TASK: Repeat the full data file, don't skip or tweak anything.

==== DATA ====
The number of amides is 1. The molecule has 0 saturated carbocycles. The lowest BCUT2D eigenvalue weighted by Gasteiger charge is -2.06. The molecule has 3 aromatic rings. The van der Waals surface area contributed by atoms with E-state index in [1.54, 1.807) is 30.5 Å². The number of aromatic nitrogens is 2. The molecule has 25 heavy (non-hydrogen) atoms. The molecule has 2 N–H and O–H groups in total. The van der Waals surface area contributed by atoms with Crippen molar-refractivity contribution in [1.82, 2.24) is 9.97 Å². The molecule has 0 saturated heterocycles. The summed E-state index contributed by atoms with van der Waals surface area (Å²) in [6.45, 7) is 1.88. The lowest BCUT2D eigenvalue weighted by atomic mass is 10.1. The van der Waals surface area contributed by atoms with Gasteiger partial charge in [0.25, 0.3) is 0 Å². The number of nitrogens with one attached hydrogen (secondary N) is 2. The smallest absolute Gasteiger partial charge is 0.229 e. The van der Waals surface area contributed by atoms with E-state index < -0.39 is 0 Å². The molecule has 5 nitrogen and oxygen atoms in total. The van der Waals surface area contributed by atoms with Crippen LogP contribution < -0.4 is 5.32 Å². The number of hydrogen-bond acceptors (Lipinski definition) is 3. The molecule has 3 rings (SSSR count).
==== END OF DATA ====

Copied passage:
The number of amides is 1. The molecule has 0 saturated carbocycles. The lowest BCUT2D eigenvalue weighted by Gasteiger charge is -2.06. The molecule has 3 aromatic rings. The van der Waals surface area contributed by atoms with E-state index in [1.54, 1.807) is 30.5 Å². The number of aromatic nitrogens is 2. The molecule has 25 heavy (non-hydrogen) atoms. The molecule has 2 N–H and O–H groups in total. The van der Waals surface area contributed by atoms with Crippen molar-refractivity contribution in [1.82, 2.24) is 9.97 Å². The molecule has 0 saturated heterocycles. The summed E-state index contributed by atoms with van der Waals surface area (Å²) in [6.45, 7) is 1.88. The lowest BCUT2D eigenvalue weighted by atomic mass is 10.1. The van der Waals surface area contributed by atoms with Gasteiger partial charge in [0.25, 0.3) is 0 Å². The number of nitrogens with one attached hydrogen (secondary N) is 2. The smallest absolute Gasteiger partial charge is 0.229 e. The van der Waals surface area contributed by atoms with E-state index < -0.39 is 0 Å². The molecule has 5 nitrogen and oxygen atoms in total. The van der Waals surface area contributed by atoms with Crippen LogP contribution < -0.4 is 5.32 Å². The number of hydrogen-bond acceptors (Lipinski definition) is 3. The molecule has 3 rings (SSSR count).